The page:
My wife and I used the Ferber method on our son when he was 6 months old, and within 2 days he was falling asleep on his own without crying. We started by waiting 1 minute before coming in to soothe him, and gradually worked up to 10 minutes in between visits (the first night; we never got past 8 minutes the second night before he simply fell asleep).

Not all children will respond as well as our son did, and some children simply do not respond at all to this method. This is why it is important that you should consider your child's temperament before deciding whether you want to try to teach your child to self-soothe, or continue to respond when they cry and let them learn to self-soothe on their own. I believe either method is viable, depending upon the temperament of the individual child. I think most children will be fine with either system, but some children will likely be strongly predisposed to respond more to one, and far less to the other.

Also to be considered is your own comfort level. If your child crying for 10 minutes at a time causes you undue stress, then you may be better off avoiding the Ferber method and those similar. Remember: you need to be as free from stress as is reasonably possible, too!

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Yes, you can let a baby cry it out. If you want to send the message that you are there it is probably better to sit in the room reading a book, the child will see you but you won't be reinforcing the crying. This may be hard as you will be sitting there watching your child cry.

However, if your baby is only doing it some of the time, try change a diaper and change the pajamas. (try to notice if it is always the same clothes when the baby cries).

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Two schools of thought, one desired outcome. Toddlers have basic needs (Food/Drink, Clean Diaper, Safe Environment, Consistency). If you have taken care of his/her's basic needs then the goal should be that the child learns to be content and to fall asleep. At that point, wait 10 min and let the baby cry, if crying persists go into the room make sure the baby has not somehow hurt themselves, their diaper is clean etc, but do not pick them up, do not get angry, and do not linger in the room. Next extend the waiting time to 20 min, then 30min etc. You and spouse must be consistent. When the toddler learns the fit is futile, yet you have met their basic needs they will begin to learn the basics of contentment.

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I think its fine to let the child cry, and its fine to pick the child up. It's really the parents choice. As long as the child is safe, there is no harm in letting them tire themselves out by crying. If they cry for awhile, go in periodically, rub their back, reassure them and then leave again. If you are consistent in this approach, they will soon be putting themselves to sleep.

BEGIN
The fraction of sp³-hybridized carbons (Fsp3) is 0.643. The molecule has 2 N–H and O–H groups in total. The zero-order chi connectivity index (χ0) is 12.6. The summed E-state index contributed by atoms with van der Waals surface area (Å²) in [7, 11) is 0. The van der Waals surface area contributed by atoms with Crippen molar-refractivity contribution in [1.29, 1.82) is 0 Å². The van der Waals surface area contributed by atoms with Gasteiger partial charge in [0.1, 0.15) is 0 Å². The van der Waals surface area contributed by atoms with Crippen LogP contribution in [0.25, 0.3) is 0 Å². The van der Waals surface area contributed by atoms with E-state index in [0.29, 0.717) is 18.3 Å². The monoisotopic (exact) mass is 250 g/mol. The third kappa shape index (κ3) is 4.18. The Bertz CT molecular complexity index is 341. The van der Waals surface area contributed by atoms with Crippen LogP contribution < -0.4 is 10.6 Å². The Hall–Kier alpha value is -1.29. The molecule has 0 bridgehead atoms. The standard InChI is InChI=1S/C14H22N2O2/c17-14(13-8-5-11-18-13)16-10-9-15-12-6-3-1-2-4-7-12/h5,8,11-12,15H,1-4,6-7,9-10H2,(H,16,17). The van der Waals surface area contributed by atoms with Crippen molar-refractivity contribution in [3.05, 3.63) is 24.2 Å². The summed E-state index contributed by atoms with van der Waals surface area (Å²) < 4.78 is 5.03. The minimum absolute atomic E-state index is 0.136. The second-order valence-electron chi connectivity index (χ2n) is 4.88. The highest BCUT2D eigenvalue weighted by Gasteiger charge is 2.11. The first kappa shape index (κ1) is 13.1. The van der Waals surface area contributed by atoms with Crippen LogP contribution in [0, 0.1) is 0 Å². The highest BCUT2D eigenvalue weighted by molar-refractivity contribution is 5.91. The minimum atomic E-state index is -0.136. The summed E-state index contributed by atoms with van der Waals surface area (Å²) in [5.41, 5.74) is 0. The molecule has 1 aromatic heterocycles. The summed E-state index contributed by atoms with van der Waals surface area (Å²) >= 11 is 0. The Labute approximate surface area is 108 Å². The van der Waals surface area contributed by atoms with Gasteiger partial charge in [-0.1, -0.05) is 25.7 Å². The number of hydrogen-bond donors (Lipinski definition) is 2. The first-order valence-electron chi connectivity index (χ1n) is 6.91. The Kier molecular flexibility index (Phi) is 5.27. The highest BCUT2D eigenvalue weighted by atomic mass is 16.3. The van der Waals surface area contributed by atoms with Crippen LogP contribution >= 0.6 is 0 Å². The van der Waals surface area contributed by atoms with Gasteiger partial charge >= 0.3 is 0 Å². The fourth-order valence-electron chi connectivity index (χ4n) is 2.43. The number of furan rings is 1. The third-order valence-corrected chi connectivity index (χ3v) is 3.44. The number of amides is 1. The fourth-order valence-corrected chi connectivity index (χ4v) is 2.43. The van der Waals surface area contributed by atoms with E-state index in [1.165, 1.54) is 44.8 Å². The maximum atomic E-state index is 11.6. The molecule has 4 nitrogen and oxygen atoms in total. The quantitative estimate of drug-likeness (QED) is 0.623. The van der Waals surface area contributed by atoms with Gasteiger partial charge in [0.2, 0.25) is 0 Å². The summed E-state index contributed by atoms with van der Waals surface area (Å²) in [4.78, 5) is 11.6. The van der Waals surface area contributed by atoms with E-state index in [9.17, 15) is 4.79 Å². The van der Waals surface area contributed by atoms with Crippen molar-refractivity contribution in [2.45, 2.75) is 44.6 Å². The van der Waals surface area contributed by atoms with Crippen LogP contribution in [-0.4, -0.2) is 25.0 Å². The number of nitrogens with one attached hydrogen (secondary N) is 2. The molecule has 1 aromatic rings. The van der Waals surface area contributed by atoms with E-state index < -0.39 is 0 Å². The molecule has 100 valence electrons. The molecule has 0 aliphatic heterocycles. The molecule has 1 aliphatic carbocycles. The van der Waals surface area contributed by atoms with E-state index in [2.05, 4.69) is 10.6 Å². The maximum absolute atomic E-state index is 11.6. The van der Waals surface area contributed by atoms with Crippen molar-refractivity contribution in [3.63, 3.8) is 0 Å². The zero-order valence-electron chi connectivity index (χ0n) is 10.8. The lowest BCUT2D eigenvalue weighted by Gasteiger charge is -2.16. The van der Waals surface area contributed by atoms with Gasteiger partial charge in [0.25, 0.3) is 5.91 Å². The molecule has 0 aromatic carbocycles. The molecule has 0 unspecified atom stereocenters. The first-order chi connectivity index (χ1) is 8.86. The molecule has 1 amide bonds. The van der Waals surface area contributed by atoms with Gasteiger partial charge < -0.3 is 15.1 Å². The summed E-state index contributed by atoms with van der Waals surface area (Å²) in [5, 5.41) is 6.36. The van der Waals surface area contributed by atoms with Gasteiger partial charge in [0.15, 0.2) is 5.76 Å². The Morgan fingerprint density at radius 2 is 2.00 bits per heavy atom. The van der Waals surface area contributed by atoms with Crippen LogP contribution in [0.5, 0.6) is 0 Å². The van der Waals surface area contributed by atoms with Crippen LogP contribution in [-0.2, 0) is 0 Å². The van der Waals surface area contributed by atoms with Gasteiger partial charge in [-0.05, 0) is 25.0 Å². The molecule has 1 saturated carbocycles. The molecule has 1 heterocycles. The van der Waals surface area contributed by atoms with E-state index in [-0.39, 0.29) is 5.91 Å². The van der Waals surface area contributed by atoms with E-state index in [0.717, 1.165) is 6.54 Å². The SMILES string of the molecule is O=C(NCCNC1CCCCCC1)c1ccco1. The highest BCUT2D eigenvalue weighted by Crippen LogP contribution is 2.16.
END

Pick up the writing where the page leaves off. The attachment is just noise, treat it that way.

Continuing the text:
Our first child, my daughter, I danced her to sleep almost every night, while my boys that followed were put down awake. I do not see any developmental or psychological differences from the two approaches.

If you as a parent can't stand listening to your child cry, then rock them to sleep, before you know it, they will be grown and you will miss the days when you rocked them to sleep.

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My 4 month old baby does this too. We have a great bedtime routine that she responds to well and will fall asleep peacefully almost every night. Some nights, however, she cries and gets all worked up. I've noticed it tends to correspond with her being gassy, but not always. I find that picking her up only makes the situation worse. Initially I respond quickly so she doesn't start raging. I plug her soother back in and stroke her head which often does the trick, but not always. If this doesn't work I will go back to her when she's fussing very quickly about 3 more times and repeat plugging her back in and stroking her hair without saying anything. After the 3rd time I will plug her in and stroke her hair and then sing her favourite song Twinkle Twinkle Little Star. She LOVES this song and it tends to work.

If she continues to fuss I will leave her for 5 minutes and then 10 minutes. After that, I figure she is clearly not tired. So I pick her up and bring her into the family room and just lie her on the couch with her diaper half off (she loves this). Usually she will get super tired and so I do my nap routine (shh shh and swaying) until she falls asleep and then plunk her in her crib.

It happens so rarely that I figure there is no point in making her cry it out. Clearly she's just not tired enough, is gassy, or is otherwise uncomfy. If she cried every night I might try a different tactic.